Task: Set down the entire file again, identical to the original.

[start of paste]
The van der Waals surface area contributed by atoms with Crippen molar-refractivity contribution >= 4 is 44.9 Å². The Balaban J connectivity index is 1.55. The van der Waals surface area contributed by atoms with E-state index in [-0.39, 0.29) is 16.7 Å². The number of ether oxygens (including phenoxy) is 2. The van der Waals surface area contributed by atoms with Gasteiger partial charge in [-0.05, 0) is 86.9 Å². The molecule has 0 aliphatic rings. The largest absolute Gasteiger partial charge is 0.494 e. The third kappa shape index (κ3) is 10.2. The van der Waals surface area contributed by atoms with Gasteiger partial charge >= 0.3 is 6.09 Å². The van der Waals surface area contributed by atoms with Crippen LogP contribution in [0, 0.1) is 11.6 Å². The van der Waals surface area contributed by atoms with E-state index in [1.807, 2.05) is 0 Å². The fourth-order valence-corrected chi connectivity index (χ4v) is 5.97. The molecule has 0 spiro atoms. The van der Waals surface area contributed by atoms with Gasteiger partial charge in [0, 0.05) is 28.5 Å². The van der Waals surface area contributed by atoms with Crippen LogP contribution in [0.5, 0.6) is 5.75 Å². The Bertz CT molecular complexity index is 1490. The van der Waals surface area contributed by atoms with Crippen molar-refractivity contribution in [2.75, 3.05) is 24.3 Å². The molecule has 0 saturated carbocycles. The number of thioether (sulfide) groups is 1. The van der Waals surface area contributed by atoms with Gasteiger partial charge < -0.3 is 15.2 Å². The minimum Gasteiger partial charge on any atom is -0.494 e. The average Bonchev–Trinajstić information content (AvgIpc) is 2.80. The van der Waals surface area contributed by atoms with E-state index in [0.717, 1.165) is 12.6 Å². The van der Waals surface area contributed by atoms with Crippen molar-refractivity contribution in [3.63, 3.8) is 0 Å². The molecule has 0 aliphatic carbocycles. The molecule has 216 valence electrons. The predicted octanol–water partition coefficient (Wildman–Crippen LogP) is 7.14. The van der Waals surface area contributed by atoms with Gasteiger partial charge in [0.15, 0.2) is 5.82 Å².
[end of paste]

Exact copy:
The van der Waals surface area contributed by atoms with Crippen molar-refractivity contribution >= 4 is 44.9 Å². The Balaban J connectivity index is 1.55. The van der Waals surface area contributed by atoms with E-state index in [-0.39, 0.29) is 16.7 Å². The number of ether oxygens (including phenoxy) is 2. The van der Waals surface area contributed by atoms with Gasteiger partial charge in [-0.05, 0) is 86.9 Å². The molecule has 0 aliphatic rings. The largest absolute Gasteiger partial charge is 0.494 e. The third kappa shape index (κ3) is 10.2. The van der Waals surface area contributed by atoms with Gasteiger partial charge >= 0.3 is 6.09 Å². The van der Waals surface area contributed by atoms with Crippen LogP contribution in [0, 0.1) is 11.6 Å². The van der Waals surface area contributed by atoms with E-state index in [1.807, 2.05) is 0 Å². The fourth-order valence-corrected chi connectivity index (χ4v) is 5.97. The molecule has 0 spiro atoms. The van der Waals surface area contributed by atoms with Gasteiger partial charge in [0, 0.05) is 28.5 Å². The van der Waals surface area contributed by atoms with Crippen LogP contribution in [0.5, 0.6) is 5.75 Å². The Bertz CT molecular complexity index is 1490. The van der Waals surface area contributed by atoms with Crippen molar-refractivity contribution in [2.75, 3.05) is 24.3 Å². The molecule has 0 saturated carbocycles. The number of thioether (sulfide) groups is 1. The van der Waals surface area contributed by atoms with Gasteiger partial charge < -0.3 is 15.2 Å². The minimum Gasteiger partial charge on any atom is -0.494 e. The average Bonchev–Trinajstić information content (AvgIpc) is 2.80. The van der Waals surface area contributed by atoms with E-state index in [0.717, 1.165) is 12.6 Å². The van der Waals surface area contributed by atoms with Crippen molar-refractivity contribution in [3.63, 3.8) is 0 Å². The molecule has 0 aliphatic carbocycles. The molecule has 216 valence electrons. The predicted octanol–water partition coefficient (Wildman–Crippen LogP) is 7.14. The van der Waals surface area contributed by atoms with Gasteiger partial charge in [0.15, 0.2) is 5.82 Å².